Oxygen manipulation as an ergogenic aid

Curr Sports Med Rep. 2003 Aug;2(4):233-8. doi: 10.1249/00149619-200308000-00011.


The benefits of living and training at high altitude (HiHi) for an improved sea-level performance have been questioned because controlled studies have shown contradictory results. HiHi increases red blood cell mass (RCM), but training in hypoxia may be either an inadequate (low-intensity) or even harmful (to heart, muscle, and brain) stimulus. Recent studies indicate that the best approach to attain the benefits and overcome the problems of altitude training is to sleep at a natural or simulated moderate altitude and train at low altitude or sea level (HiLo). HiLo training increases RCM, as well as sea-level VO(2max) and performance (at least in responders), if certain prerequisites are fulfilled. The minimum dose seems to be more than 12 hours per day for over 3 weeks at an altitude or simulated altitude of 2100 to 2500 m. The effects of exposure to hypoxia seem to persist for a short period during the subsequent training or racing in normoxia.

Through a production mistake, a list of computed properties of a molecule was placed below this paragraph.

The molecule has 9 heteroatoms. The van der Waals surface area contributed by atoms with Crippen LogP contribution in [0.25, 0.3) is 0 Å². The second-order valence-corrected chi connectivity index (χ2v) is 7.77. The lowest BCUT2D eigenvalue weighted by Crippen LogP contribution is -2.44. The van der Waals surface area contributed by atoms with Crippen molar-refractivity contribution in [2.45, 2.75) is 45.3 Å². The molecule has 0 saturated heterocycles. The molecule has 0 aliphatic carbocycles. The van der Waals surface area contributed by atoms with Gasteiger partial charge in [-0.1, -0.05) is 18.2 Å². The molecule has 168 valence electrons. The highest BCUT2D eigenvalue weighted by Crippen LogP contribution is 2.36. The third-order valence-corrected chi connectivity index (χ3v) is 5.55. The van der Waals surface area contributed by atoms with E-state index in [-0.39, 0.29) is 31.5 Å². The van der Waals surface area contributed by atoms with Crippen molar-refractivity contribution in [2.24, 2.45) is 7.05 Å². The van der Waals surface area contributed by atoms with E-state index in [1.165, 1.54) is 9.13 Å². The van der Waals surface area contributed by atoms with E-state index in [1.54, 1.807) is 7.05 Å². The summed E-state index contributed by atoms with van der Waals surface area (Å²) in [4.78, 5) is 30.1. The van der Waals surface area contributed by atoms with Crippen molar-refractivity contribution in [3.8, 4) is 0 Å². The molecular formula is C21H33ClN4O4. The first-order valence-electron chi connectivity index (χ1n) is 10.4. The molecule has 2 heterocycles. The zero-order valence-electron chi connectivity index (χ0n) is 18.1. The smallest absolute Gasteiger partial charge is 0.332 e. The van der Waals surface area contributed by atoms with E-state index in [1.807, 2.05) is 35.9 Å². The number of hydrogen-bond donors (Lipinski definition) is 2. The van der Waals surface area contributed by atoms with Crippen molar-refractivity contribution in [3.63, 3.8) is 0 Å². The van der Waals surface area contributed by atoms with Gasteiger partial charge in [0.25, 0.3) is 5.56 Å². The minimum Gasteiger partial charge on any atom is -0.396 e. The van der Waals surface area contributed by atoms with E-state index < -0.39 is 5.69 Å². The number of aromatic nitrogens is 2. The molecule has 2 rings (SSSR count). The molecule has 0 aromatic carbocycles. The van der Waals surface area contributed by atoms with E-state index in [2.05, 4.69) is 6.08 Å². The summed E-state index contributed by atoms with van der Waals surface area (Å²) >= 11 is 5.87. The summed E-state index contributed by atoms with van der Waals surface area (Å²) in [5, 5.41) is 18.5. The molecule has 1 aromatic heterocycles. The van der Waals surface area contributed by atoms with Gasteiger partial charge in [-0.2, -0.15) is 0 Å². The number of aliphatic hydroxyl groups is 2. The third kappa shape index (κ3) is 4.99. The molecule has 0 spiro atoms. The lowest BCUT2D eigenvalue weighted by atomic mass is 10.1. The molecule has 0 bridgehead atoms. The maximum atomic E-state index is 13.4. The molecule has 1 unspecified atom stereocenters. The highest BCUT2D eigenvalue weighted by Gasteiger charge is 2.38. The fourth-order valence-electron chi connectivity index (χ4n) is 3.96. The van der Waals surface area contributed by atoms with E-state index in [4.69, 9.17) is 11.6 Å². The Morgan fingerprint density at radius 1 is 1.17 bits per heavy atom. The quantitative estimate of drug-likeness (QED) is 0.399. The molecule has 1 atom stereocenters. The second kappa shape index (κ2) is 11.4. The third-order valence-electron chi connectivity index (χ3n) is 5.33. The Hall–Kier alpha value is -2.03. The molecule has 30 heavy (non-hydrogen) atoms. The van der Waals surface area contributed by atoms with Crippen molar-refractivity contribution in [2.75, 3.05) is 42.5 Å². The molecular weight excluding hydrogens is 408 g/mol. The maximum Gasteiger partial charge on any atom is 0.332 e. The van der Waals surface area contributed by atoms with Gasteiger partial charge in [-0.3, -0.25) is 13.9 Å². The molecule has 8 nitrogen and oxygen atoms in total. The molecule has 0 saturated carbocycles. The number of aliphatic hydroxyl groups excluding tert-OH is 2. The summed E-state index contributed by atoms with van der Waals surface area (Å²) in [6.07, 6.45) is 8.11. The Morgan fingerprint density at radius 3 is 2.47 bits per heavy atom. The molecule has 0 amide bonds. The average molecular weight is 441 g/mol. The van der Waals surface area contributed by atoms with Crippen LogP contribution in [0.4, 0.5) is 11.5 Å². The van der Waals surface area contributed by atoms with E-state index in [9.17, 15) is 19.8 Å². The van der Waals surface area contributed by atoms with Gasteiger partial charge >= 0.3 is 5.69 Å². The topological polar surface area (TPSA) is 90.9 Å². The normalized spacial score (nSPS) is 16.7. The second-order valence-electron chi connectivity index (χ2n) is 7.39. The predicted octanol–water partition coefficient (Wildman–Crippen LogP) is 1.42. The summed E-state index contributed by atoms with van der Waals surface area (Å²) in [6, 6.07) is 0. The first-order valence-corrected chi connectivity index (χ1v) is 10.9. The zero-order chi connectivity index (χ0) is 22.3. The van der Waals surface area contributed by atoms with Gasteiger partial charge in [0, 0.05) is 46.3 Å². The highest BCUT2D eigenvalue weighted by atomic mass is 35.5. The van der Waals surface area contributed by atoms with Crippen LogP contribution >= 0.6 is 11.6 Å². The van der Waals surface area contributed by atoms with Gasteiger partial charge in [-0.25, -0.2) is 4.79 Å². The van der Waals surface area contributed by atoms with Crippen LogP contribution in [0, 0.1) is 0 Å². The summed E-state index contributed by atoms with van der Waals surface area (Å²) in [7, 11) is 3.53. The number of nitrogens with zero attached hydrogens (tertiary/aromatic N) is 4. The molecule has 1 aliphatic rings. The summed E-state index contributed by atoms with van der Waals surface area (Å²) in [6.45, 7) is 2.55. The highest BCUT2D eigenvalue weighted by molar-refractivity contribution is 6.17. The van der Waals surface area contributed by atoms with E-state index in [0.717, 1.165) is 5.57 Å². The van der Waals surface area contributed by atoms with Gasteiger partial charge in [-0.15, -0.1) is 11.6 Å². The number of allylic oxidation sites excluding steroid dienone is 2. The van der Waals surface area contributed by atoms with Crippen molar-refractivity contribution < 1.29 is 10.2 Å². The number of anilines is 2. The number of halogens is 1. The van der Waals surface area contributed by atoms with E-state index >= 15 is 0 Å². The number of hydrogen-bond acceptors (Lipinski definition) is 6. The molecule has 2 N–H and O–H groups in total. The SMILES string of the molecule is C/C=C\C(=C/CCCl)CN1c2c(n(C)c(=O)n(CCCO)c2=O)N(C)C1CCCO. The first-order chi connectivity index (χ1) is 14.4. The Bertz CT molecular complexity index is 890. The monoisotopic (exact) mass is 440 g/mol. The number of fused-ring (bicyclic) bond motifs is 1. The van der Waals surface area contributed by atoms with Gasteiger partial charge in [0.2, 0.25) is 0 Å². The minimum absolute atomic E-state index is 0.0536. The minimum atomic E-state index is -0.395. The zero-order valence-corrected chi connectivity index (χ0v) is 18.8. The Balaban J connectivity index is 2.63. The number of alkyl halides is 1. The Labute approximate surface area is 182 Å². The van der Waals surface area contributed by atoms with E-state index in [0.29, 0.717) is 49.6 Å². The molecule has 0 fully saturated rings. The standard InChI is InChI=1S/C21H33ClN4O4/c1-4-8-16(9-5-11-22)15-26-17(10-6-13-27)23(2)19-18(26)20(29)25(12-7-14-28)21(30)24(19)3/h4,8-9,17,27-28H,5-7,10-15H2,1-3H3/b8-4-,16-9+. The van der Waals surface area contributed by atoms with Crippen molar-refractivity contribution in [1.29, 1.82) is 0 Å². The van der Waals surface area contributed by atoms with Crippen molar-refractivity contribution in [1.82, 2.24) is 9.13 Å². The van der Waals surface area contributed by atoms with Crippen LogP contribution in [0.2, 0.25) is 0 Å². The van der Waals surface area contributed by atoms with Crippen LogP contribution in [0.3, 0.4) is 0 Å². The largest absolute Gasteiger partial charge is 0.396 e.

MeSH terms

  • Altitude
  • Humans
  • Oxygen / metabolism*
  • Physical Endurance / physiology*
  • Physical Exertion / physiology*
  • Sports


  • Oxygen